Corporate > AG Deal Diary > SEC Approves New PCAOB Auditing Report Standard
06 Nov '17

On October 23, 2017, the Securities and Exchange Commission (“SEC”) unanimously approved (the “Approval Release”) the Public Company Accounting Oversight Board’s (“PCAOB”) proposal to adopt a new auditing standard, AS 3101, The Auditor’s Report on an Audit of Financial Statements When Auditor Expresses an Unqualified Opinion, and related amendments to other auditing standards. As discussed in the Approval Release, the PCAOB adopted the new standard in final form on June 1, 2017, subject to SEC approval, following a PCAOB concept release, proposal and reproposal process beginning in 2011.

The new standard will require auditors to provide additional information about the audit that is intended to make the auditor’s report more informative and relevant to investors and other users of financial statements. While the new standard retains the pass/fail opinion of the existing auditor’s report, it requires significant changes and additions as described below.

Critical Audit Matters (“CAMs”)

The new standard requires the auditor to communicate in the auditor’s report any CAMs arising from the current period’s audit or state that the auditor determined that there are no CAMs. A CAM is any matter arising from the audit of the financial statements that (1) was communicated or required to be communicated to the audit committee, (2) relates to accounts or disclosures that are material to the financial statements and (3) involved especially challenging subjective or complex auditor judgment.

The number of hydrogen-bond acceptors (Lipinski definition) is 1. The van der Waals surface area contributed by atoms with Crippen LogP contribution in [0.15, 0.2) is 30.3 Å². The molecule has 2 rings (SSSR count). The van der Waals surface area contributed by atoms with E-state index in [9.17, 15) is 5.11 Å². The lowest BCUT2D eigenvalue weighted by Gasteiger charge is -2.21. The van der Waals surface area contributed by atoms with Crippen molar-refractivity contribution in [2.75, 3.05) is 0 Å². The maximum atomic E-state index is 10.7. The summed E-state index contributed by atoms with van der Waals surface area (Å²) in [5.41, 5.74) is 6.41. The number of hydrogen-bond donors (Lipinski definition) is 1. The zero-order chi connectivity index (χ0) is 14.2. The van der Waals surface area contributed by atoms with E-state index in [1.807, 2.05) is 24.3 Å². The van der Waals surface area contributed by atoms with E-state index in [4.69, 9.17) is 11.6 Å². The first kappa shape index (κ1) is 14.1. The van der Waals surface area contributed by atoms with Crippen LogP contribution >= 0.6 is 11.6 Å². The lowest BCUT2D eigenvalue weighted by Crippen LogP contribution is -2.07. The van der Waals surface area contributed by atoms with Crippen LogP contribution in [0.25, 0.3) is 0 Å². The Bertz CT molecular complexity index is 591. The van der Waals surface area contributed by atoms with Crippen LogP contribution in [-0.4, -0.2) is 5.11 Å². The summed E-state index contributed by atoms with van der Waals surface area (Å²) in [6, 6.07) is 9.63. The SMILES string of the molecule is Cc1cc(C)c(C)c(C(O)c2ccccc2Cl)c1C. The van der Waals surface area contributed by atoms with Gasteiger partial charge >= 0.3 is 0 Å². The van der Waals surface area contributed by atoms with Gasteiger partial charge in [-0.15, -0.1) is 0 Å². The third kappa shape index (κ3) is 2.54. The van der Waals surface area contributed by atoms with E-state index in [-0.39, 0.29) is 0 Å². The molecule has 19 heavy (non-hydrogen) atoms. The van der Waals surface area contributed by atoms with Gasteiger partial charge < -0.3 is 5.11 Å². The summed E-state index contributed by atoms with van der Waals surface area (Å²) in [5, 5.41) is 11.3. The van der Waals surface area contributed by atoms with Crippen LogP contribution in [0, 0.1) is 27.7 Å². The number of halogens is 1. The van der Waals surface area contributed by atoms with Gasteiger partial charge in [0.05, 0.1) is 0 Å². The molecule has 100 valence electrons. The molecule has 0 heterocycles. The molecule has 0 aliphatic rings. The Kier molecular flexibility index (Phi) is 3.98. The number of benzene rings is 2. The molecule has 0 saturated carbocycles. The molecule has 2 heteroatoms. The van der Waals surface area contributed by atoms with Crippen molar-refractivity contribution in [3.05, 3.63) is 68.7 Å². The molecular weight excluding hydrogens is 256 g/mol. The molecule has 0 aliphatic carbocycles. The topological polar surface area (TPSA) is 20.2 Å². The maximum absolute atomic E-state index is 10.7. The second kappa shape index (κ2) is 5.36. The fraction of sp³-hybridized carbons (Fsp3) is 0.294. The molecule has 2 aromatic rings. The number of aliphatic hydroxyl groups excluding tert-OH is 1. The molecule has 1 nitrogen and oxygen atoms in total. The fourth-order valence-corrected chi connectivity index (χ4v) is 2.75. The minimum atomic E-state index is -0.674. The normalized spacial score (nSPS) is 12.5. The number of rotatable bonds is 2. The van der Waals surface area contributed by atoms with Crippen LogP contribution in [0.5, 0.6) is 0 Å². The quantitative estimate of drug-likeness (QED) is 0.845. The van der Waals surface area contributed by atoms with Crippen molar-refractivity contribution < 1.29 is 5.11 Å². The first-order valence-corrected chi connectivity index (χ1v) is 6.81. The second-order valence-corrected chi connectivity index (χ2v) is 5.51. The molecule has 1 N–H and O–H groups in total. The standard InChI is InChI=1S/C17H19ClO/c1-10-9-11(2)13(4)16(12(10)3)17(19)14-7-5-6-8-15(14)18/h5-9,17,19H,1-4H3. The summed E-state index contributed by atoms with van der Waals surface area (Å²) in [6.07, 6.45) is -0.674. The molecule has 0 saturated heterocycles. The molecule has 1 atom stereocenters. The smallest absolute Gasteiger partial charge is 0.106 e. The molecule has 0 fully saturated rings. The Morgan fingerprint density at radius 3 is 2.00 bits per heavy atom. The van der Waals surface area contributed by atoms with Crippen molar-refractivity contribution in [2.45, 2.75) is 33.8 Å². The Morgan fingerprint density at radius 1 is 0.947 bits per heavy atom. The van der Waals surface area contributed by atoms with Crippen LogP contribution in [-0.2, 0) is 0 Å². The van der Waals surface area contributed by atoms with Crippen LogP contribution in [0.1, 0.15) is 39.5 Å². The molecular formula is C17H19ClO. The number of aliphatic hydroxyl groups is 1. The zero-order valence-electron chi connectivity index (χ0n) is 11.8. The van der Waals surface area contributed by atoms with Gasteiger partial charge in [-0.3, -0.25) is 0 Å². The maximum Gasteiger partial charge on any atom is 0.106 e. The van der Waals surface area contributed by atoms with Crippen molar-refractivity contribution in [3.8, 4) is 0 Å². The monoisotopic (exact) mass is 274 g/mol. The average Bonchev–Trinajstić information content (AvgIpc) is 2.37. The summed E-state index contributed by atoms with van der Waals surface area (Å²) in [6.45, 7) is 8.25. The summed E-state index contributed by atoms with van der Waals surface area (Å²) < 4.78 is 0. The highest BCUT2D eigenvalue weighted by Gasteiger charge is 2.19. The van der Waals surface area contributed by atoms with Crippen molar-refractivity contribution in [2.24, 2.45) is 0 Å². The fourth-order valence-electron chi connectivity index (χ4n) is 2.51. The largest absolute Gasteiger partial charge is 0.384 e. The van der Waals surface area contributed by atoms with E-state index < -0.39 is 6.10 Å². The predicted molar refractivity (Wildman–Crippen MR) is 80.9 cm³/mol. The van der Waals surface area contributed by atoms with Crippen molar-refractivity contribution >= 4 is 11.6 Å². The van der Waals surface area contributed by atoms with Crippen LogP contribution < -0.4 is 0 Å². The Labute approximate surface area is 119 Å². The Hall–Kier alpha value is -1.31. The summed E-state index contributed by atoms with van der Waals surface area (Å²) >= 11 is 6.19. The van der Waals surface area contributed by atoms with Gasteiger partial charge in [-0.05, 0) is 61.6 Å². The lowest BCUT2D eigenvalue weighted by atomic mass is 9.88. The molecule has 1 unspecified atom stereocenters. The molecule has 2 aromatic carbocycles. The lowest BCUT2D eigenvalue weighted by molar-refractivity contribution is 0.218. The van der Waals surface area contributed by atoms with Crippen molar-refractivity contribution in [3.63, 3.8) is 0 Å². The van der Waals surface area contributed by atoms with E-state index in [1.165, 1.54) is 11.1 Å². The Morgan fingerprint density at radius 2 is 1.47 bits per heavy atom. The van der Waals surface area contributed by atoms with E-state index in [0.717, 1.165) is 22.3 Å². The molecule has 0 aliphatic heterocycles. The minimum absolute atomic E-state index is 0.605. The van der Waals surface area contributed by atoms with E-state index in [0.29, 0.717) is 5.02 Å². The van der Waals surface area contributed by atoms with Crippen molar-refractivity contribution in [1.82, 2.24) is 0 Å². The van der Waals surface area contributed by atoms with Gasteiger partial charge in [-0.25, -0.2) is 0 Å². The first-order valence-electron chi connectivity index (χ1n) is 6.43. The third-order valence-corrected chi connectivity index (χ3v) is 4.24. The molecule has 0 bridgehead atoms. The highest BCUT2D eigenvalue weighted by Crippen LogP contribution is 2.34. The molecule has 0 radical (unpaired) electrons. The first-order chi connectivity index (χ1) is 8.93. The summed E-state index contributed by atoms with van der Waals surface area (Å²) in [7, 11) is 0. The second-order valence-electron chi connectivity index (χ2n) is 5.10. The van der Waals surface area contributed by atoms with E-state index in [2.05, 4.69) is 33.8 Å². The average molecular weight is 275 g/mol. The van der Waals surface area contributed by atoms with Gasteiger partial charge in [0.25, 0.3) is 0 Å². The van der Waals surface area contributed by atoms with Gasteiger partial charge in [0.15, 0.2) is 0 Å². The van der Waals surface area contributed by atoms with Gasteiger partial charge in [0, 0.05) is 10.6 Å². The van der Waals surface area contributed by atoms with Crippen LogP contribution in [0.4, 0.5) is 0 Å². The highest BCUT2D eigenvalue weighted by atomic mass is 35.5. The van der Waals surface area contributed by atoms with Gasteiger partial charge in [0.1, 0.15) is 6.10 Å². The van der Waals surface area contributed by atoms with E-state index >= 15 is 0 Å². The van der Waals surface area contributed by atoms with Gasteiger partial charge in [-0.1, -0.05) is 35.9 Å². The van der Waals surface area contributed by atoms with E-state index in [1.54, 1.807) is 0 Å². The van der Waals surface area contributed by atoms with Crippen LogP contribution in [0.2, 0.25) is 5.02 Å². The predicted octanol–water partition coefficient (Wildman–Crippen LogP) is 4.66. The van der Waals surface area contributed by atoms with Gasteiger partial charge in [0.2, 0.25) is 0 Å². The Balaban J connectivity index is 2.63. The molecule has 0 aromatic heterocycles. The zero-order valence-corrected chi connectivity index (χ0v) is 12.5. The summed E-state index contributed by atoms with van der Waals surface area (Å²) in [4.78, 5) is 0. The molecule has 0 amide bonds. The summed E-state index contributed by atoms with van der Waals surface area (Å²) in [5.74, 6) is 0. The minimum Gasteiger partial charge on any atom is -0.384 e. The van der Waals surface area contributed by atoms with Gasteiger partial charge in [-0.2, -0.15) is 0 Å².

Especially Challenging, Subjective or Complex Matters

In determining whether a matter involves especially challenging, subjective or complex auditor judgment, the new standard requires the auditor to take into account the following factors and other audit-specific factors:

  • The auditor’s assessment of the risks of material misstatement, including significant risks;
  • The degree of auditor judgment related to areas in the financial statements that involved the application of significant judgment or estimation by management, including estimates with significant measurement uncertainty;
  • The nature and timing of significant unusual transactions and the extent of audit effort and judgment related to these transactions;
  • The degree of auditor subjectivity in applying audit procedures to address the matter or in evaluating the results of those procedures;
  • The nature and extent of audit effort required to address the matter, including the extent of specialized skill or knowledge needed or the nature of consultations outside the engagement team regarding the matter; and
  • The nature of audit evidence obtained regarding the matter.

New Audit Report Disclosure of CAMS

The new standard requires discussion of each CAM within the auditor’s report under the heading Critical Audit Matters, including:

  • Identifying the CAM;
  • Describing the principal considerations that led the auditor to determine that the matter is a CAM;